Descriptivism, prescriptivism and the evolution of language

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tiyafeh
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Re: Descriptivism, prescriptivism and the evolution of language

Postby tiyafeh » Sun Mar 19, 2017 2:44 am

YtownPolyglot wrote:The "correct" uses of language often preserve distinctions that are lost on some speakers. If enough people are perfectly happy without those distinctions, the language evolves in a direction of simplicity rather than precision.


I would question the premise that language is destined to become simpler over time, and that language evolution can only remove distinctions. I doubt this is what you were implying, but many people do seem to think that if we allow language to change it will eventually devolve into nothing more than a series of incoherent grunts.

As a counterexample, Latin had just two second-person subject pronouns (one singular, one plural), but modern European Spanish has five, gaining a formal/informal distinction in both singular and plural as well as a masculine/feminine distinction in the informal plural.

Many dialects of spoken Arabic have developed a progressive aspect for verbs which is largely absent in MSA. English has done the same over the past millennium or so.

Another rather curious example: in formal Hebrew, the exist multiple translations for the verb "to wear" depending on the item of clothing, so a shirt, hat, necklace, socks, shoes, and glasses would each get a different verb. In popular speech this distinction has been lost for many (perhaps most) speakers.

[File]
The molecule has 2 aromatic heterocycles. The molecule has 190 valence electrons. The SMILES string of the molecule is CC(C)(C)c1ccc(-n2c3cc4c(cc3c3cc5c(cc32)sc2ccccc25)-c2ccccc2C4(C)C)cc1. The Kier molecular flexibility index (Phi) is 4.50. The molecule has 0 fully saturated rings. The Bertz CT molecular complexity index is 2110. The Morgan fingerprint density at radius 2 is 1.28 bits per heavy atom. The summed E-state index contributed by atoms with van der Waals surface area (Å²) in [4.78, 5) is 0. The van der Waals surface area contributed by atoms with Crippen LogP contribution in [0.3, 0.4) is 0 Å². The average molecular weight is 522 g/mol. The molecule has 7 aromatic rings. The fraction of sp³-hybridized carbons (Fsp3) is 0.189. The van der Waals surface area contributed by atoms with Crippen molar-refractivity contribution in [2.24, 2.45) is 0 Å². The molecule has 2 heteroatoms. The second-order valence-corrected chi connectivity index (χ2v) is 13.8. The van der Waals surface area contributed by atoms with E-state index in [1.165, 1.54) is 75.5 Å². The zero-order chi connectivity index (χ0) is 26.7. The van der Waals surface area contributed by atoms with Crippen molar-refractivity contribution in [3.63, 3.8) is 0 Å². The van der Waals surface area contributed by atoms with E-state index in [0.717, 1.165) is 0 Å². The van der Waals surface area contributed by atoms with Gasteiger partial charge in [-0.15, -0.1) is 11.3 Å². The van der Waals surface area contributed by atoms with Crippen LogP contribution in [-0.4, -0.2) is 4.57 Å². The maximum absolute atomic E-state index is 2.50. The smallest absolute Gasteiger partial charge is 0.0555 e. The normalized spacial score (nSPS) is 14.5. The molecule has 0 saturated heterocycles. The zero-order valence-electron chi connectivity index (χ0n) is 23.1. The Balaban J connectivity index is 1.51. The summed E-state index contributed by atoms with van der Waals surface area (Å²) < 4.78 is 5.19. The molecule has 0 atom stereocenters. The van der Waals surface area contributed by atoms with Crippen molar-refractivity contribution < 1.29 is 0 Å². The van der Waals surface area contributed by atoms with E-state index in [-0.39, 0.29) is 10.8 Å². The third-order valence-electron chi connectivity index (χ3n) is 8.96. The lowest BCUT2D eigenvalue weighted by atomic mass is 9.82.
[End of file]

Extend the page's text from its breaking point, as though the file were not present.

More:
However, and this is where it gets interesting, all these different verbs are the same whether you're describing the act of putting on said item of clothing or describing the state of wearing it. On the other hand, whilst popular speech has lost the distinction in verbs for different types of clothing, it has gained a new distinction between "putting on" and "having on" said clothing. This innovation has not entered the standard language yet, and is largely viewed as "incorrect" or "uneducated" (despite not being limited to any particular social class).

So clearly, although some distinctions may be lost, it's not that unusual for others to be created.
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Re: Descriptivism, prescriptivism and the evolution of language

Postby Cainntear » Sun Mar 19, 2017 11:26 am

YtownPolyglot wrote:The "correct" uses of language often preserve distinctions that are lost on some speakers. If enough people are perfectly happy without those distinctions, the language evolves in a direction of simplicity rather than precision.

I'm not convinced. What is less "precise" about say "there's three of us" instead of "there are three of us"; "the person I gave it to" instead of "the person to whom I gave it"; or "me and her went there" instead of "she and I went there"?

Very few (if any) of the old-school prescriptivist distinctions result in any additional information being conveyed in the message in comparison to their natural colloquial equivalents.
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aokoye
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Re: Descriptivism, prescriptivism and the evolution of language

Postby aokoye » Sun Mar 19, 2017 1:57 pm

YtownPolyglot wrote:The "correct" uses of language often preserve distinctions that are lost on some speakers. If enough people are perfectly happy without those distinctions, the language evolves in a direction of simplicity rather than precision.

If I remember correctly this is the case with phonological change (though just because one aspect because simpler sometimes means that it comes at the expense of making another thing more complex) but not always the case with other language change.
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